Press Release

On Transgender Day of Remembrance, the IACHR Expresses Concern About the Situation of Trans Persons in the Americas

November 21, 2014

Washington, D.C. - Marking the Transgender Day of Remembrance, the Inter-American Commission on Human Rights (IACHR) joins the international trans community in honoring the memory of trans persons who have lost their lives and urges OAS Member States to adopt urgent and effective measures to prevent and address violence based on real or perceived gender identity and gender expression that defy social gender norms. Despite some progress in the region in terms of legislation and policy, the situation of trans persons remains a major challenge all across it.

The Commission continues to be concerned by the troubling information received regarding disturbing levels of violence and brutal attacks perpetrated against trans persons. For example, in a period of 15 months, from January 2013 until March 2014, the Commission received information on at least 282 killings of trans persons in the region and at least 67 serious acts of violence apparently related to their gender identity and/or expression. Furthermore, the IACHR is particularly concerned due to the young age of trans victims: 80% of the killings registered were of trans persons who were 35 years old or younger. The IACHR has received information that the life expectancy of trans women in the Americas is between 30 and 35 years of age. Violence against trans persons, particularly trans women, is the result of a combination of factors: exclusion, discrimination and violence within the family, schools, and society at large; lack of recognition of their gender identity; high criminalization of trans women and linkage with working conditions that puts them at a higher risk for violence.

Additionally, the IACHR is concerned about information it has received on instances of police abuse against trans persons throughout the Americas, such as torture, inhuman and degrading treatment, and verbal and physical attacks. The Commission has received information that trans women are reluctant to report cases because they fear retaliation and discrimination from the police and law enforcement agents. Also, the IACHR is concerned about information pointing to the lack of investigation in cases of police abuse that are reported. Alleged instances of direct involvement of members of security forces in acts of violence and discrimination sends a social message to society at large that harming gender non-conforming persons is accepted and tolerated.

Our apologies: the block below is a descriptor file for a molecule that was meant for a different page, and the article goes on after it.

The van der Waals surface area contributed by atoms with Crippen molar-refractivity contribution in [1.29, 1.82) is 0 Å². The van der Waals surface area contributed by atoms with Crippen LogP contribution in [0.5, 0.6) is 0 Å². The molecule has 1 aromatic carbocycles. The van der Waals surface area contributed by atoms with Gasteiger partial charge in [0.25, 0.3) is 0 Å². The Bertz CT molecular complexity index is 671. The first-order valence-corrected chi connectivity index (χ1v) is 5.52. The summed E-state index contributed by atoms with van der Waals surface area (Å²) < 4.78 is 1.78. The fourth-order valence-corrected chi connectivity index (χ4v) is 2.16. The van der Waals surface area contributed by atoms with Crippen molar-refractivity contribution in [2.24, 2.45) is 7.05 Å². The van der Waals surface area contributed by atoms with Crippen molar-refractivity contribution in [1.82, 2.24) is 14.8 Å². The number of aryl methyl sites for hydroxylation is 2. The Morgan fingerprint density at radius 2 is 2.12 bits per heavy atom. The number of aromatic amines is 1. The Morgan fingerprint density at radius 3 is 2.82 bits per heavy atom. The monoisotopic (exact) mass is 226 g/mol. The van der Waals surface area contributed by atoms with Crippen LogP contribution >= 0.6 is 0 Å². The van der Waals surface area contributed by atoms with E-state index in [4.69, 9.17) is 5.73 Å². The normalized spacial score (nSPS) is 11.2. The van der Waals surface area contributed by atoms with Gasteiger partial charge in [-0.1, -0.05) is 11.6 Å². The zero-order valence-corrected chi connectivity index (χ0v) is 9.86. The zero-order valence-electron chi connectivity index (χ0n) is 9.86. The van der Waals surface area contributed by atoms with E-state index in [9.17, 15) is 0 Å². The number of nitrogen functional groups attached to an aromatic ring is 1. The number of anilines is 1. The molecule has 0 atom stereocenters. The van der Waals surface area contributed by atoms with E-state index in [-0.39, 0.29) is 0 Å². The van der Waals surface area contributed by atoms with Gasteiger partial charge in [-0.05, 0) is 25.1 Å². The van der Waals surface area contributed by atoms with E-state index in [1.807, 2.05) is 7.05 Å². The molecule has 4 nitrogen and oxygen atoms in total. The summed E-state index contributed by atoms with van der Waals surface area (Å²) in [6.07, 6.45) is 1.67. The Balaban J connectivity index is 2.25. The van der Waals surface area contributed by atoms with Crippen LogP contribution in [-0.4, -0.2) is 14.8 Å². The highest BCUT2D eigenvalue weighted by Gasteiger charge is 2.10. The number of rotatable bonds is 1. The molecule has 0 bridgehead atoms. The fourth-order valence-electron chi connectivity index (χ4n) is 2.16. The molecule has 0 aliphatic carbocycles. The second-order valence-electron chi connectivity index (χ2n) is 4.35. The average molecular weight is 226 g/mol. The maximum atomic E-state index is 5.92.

In October 2014, the IACHR held a hearing on the situation of trans persons in the Americas and participants underscored the lack of attention given to the situation of trans men and trans youth. Furthermore, the Commission notes with concern the difficulties and obstacles trans persons face in travelling and exercising their right to freedom of movement.  This is due to several factors, including that they are unable to obtain legal recognition and the documentation that reflects their gender, as well as the criminalization of trans persons who are severely discriminated against by public officials. Moreover, trans leaders are often seen as delinquent individuals instead of being recognized as human rights defenders.

In this trend, due to multiple and intersecting forms of discrimination and the lack of recognition of their gender identity, trans persons are subjected to a situation of exclusion and marginalization in all aspects of public life which puts their right to a dignified life at stake. On this Transgender Day of Remembrance, the IACHR urges OAS States not only to prevent the violation of the right to life of trans persons, but also to ensure that they are able to exercise their right to life with dignity. The IACHR urges States to take appropriate measures in all spheres of public intervention, such as health, education and employment, in order to ensure the full enjoyment and exercise of the human rights of trans persons, without discrimination, through the adoption of legislation and public policy to that effect.

A principal, autonomous body of the Organization of American States (OAS), the IACHR derives its mandate from the OAS Charter and the American Convention on Human Rights. The Inter-American Commission has a mandate to promote respect for human rights in the region and acts as a consultative body to the OAS in this area. The Commission is composed of seven independent members who are elected in an individual capacity by the OAS General Assembly and who do not represent their countries of origin or residence.

No. 138/14